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Publication numberUS6056274 A
Publication typeGrant
Application numberUS 09/088,639
Publication dateMay 2, 2000
Filing dateJun 2, 1998
Priority dateJun 3, 1997
Fee statusLapsed
Publication number088639, 09088639, US 6056274 A, US 6056274A, US-A-6056274, US6056274 A, US6056274A
InventorsJane Eldredge Naas, Robert Lee Naas
Original AssigneeNaas; Jane Eldredge, Naas; Robert Lee
Export CitationBiBTeX, EndNote, RefMan
External Links: USPTO, USPTO Assignment, Espacenet
Boat hoist apparatus
US 6056274 A
Abstract
An apparatus for selectively raising, storing, and lowering a recreational water craft that includes a first cable. The first cable is attached at one end to a winch for selectively shortening or lengthening the first cable. The first cable is attached at the other end to a ring and the first cable passes through a first pulley. A proximal strap is releasably and adjustably attached to the boat and is connected to a second cable. The second cable is connected at one end to the proximal strap and at the other end to the ring. A distal strap is releasably and adjustably attached to the boat. The distal strap is connected to a third cable, with the third cable being attached at one end to the distal strap and at the other end to a size adjustment assembly. The size adjustment assembly is connected to the ring.
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Claims(4)
We claim:
1. An apparatus for raising, lowering and storing a water craft, said apparatus comprising:
a first cable attached at one end to a winch means for selectively winding or unwinding said first cable, said first cable attached at the other end to a ring, said first cable passing through a first pulley;
a front lifting strap releasably and adjustably attached to the craft, said front lifting strap connected to a second cable, said second cable connected at one end to said front lifting strap and at the other end said ring; and,
a rear lifting strap releasably and adjustably attached to the craft, said rear lifting strap connected to a third cable, said third cable attached at one end to said rear lifting strap and at the other end to a size adjustment assembly, said size adjustment assembly connected to said ring.
2. The apparatus of claim 1 wherein said size adjustment assembly comprises: a length of material with two ends, said material including a connector at each end.
3. The apparatus of claim 1 further comprising:
at least one safety strap, said safety strap including means for releasably and adjustably securing the craft.
4. The apparatus of claim 3 wherein said means for releasably securing the craft comprises a buckle adjustably attached to said strap whereby the strap can be tightened about the craft.
Description
CROSS REFERENCE TO RELATED APPLICATION

Reference is made to and priority claimed from U.S. Provisional Application Ser. No. 60/048,366 filed Jun. 3, 1997, entitled BOAT HOIST.

BACKGROUND OF THE INVENTION

This invention relates to boat hoists, and more specifically relates to an apparatus for raising, storing, and lowering a small water craft.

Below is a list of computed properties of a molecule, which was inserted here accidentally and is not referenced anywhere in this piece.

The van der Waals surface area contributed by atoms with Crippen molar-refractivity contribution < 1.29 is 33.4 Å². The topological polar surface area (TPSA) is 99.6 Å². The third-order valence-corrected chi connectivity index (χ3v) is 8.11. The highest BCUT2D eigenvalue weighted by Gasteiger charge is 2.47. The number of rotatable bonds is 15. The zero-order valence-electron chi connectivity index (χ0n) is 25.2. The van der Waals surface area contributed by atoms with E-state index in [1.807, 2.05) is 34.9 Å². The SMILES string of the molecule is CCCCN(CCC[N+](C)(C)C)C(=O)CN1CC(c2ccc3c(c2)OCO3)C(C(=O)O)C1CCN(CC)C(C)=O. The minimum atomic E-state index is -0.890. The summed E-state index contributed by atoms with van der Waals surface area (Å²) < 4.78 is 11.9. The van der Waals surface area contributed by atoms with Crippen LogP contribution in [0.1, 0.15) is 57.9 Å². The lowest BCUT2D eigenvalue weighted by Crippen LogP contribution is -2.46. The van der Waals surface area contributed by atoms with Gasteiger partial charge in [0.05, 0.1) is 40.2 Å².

Most devices that are used to raise, store and lower boats are comprised of complicated systems that do not easily adjust to various size boats, particularly boats that are used recreationally such as rowboats, small sailboats, canoes and kayaks or adjust to various structure requirements. In addition, the prior art devices are not adaptable to be used on various size boats without the need for a major reconfiguration of the device.

A boat lift for small boats is described in U.S. Pat. No. 3,265,024 to Kramlich. The harness, used to dry dock a boat, includes a pair of floatation pipes and fabric stripping that connects the pipes to a lifting ring. The device disclosed in Kramlich utilizes rigidly constructed lift bars to provide support to the keel of the boat.

A lifting and storing device for use with small boats that can be attached to the transom of a larger boat is described in U.S. Pat. No. 5,193,479 to Bielefeld. The device utilizes a tubular cradle that includes a pivot arm. The pivot arm is arranged to rest in contact with a swim platform that is suspended from the transom of the larger boat. A block and tackle assembly is attached to the transom of the larger boat and operates to lift the smaller craft out of the water and place it in a stored position upon the swim platform.

A boat lift utilizing a series of straps designed to pass under the boat is disclosed in U.S. Pat. No. 4,764,081 to Peterson. One end of each strap is anchored high upon a vertically disposed standard and the opposite end is attached to a lifting drum positioned at a higher elevation on the standard than the anchor points. The lifting drums are connected to a common shaft along a hand wheel that can be turned to cause the boat to be lifted and turned over.

Although the devices described in the prior art work well in their respective environments, the devices lack the ability to provide a simple apparatus for the raising/lowering and storing of a recreational type water craft in locations such as the garage of the owner, a small storage shed, or a retail operation. The devices described in the prior art are not easily adaptable for use with various size boats within the recreational size range. Additionally, the prior art does not provide an apparatus for storing the boat wherein the load of the boat is easily removed from the raising/lowering portion of the device and placing the mechanical load upon a secure storage device.

OBJECTS AND SUMMARY OF THE INVENTION

It is therefore an object of the invention to provide an easy to use boat hoist for the raising, storing, and lowering of a recreational size water craft.